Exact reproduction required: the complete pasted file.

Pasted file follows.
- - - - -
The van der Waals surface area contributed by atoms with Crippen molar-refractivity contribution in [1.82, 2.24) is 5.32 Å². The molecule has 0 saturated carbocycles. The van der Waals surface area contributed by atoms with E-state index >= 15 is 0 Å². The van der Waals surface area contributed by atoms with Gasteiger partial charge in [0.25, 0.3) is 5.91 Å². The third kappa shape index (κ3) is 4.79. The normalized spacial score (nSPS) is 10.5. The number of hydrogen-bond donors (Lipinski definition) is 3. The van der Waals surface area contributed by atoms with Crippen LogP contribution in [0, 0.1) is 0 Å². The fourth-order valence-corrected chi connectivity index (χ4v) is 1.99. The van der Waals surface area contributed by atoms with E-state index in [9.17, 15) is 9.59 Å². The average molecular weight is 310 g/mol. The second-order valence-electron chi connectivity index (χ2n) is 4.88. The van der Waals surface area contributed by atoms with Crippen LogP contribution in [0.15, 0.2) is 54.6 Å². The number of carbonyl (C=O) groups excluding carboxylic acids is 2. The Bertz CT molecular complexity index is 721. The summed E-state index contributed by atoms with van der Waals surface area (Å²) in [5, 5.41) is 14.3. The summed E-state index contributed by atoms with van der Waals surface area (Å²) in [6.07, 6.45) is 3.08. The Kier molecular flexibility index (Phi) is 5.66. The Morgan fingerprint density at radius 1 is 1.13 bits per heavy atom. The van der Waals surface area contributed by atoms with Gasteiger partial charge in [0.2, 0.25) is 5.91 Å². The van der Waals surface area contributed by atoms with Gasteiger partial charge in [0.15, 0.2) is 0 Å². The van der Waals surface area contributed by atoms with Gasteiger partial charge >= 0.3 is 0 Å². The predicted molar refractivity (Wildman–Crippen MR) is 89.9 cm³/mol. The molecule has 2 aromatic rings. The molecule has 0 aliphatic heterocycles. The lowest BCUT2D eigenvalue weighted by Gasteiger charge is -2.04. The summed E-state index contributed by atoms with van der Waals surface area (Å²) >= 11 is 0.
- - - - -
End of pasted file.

The van der Waals surface area contributed by atoms with Crippen molar-refractivity contribution in [1.82, 2.24) is 5.32 Å². The molecule has 0 saturated carbocycles. The van der Waals surface area contributed by atoms with E-state index >= 15 is 0 Å². The van der Waals surface area contributed by atoms with Gasteiger partial charge in [0.25, 0.3) is 5.91 Å². The third kappa shape index (κ3) is 4.79. The normalized spacial score (nSPS) is 10.5. The number of hydrogen-bond donors (Lipinski definition) is 3. The van der Waals surface area contributed by atoms with Crippen LogP contribution in [0, 0.1) is 0 Å². The fourth-order valence-corrected chi connectivity index (χ4v) is 1.99. The van der Waals surface area contributed by atoms with E-state index in [9.17, 15) is 9.59 Å². The average molecular weight is 310 g/mol. The second-order valence-electron chi connectivity index (χ2n) is 4.88. The van der Waals surface area contributed by atoms with Crippen LogP contribution in [0.15, 0.2) is 54.6 Å². The number of carbonyl (C=O) groups excluding carboxylic acids is 2. The Bertz CT molecular complexity index is 721. The summed E-state index contributed by atoms with van der Waals surface area (Å²) in [5, 5.41) is 14.3. The summed E-state index contributed by atoms with van der Waals surface area (Å²) in [6.07, 6.45) is 3.08. The Kier molecular flexibility index (Phi) is 5.66. The Morgan fingerprint density at radius 1 is 1.13 bits per heavy atom. The van der Waals surface area contributed by atoms with Gasteiger partial charge in [0.2, 0.25) is 5.91 Å². The van der Waals surface area contributed by atoms with Gasteiger partial charge in [0.15, 0.2) is 0 Å². The van der Waals surface area contributed by atoms with Gasteiger partial charge >= 0.3 is 0 Å². The predicted molar refractivity (Wildman–Crippen MR) is 89.9 cm³/mol. The molecule has 2 aromatic rings. The molecule has 0 aliphatic heterocycles. The lowest BCUT2D eigenvalue weighted by Gasteiger charge is -2.04. The summed E-state index contributed by atoms with van der Waals surface area (Å²) >= 11 is 0.